Informatics continues to grow and plays a major part of the healthcare system. It is vital for all healthcare providers to have at least a basic understanding of informatics. Patient safety is the number one goal in healthcare, it is drilled into your heads while in nursing school. So, it is not surprising to see it be a major focus in the role informatics plays. One aspect that we will focus on is how nursing informatics helps reduce nosocomial infections, specifically catheter-associated urinary tract infections (CAUTI’s).
Communication is a vital aspect of the relationship between the patient and the nurse, as it allows for a therapeutic relationship to be built and maintained. It is stated that good, clear and professional communication is important for the delivery of high standard care (Reading, S. and Webster, B, 2014). This is particularly important in mental health nursing as giving verbal guidance and reassurance is an important aspect of the care being provided. Mental health nurses must also be able to recognise when a situation is needing a soothing tone of voice in communication or a more authoritative tone. When the nurse is talking to Geoff and advising him on his medication she must talk to him in a soothing and friendly tone.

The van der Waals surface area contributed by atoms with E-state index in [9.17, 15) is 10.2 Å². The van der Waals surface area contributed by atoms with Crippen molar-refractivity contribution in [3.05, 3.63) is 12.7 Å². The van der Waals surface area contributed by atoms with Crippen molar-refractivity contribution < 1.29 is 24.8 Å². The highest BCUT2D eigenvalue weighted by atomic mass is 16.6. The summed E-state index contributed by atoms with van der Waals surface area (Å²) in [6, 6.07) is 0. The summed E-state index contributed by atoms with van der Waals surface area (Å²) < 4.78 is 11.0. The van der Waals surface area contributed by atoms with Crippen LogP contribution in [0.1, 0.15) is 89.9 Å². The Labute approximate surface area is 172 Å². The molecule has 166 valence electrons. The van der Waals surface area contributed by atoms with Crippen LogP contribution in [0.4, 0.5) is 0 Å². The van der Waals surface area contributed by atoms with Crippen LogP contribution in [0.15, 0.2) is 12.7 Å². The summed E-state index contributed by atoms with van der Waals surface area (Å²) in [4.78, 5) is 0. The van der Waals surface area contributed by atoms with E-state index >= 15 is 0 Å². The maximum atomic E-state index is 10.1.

The overall synopsis gives prompt for the need of utilizing standardized handoff tools as well as negotiation of patient transfer among departments. As nurses, the transfer of information efficiently is the ultimate responsibility to aid in communication for success rather than contribute to its failure. This could potentially be a barrier to improvement if many nurses fail to adopt the initiative. In preparation for a future career in nursing and being first line in patient safety, it is a personal responsibility and goal to implement efficient communication in my own professional practice. With efforts to promote effective communication, success among the transfer of information to eliminate issues will be exemplified through
These issues outlay measures which nurse leaders should follow in planning for the entire healthcare organization. In addition to this, legal concerns within the unit provide accurate guidance for nurse leaders on idea generation, problem-solving, conflict resolution, sharing information, performance and feedback evaluation and skills and attitude inspection in the health care system. References Gopee, N., & Galloway, J. (2017). Leadership and management in healthcare.
Autonomy involves the right of self-determination or choice, independence, and freedom. This is closely tied to informed consent because it requires that clients be provided clear and sufficient information to make good decisions for themselves (Ellis & Hartley, 2012, p. 291). This principle is an important ethical and legal principle. In this scenario there is a conflict between the physician’s choice and patient’s autonomy (that he wants to rescind his DNR order). According to CNO, Nurse should advocate for clients to acquire information before consenting to, or refusing, care, treatment (CNO, 2009, p. 7).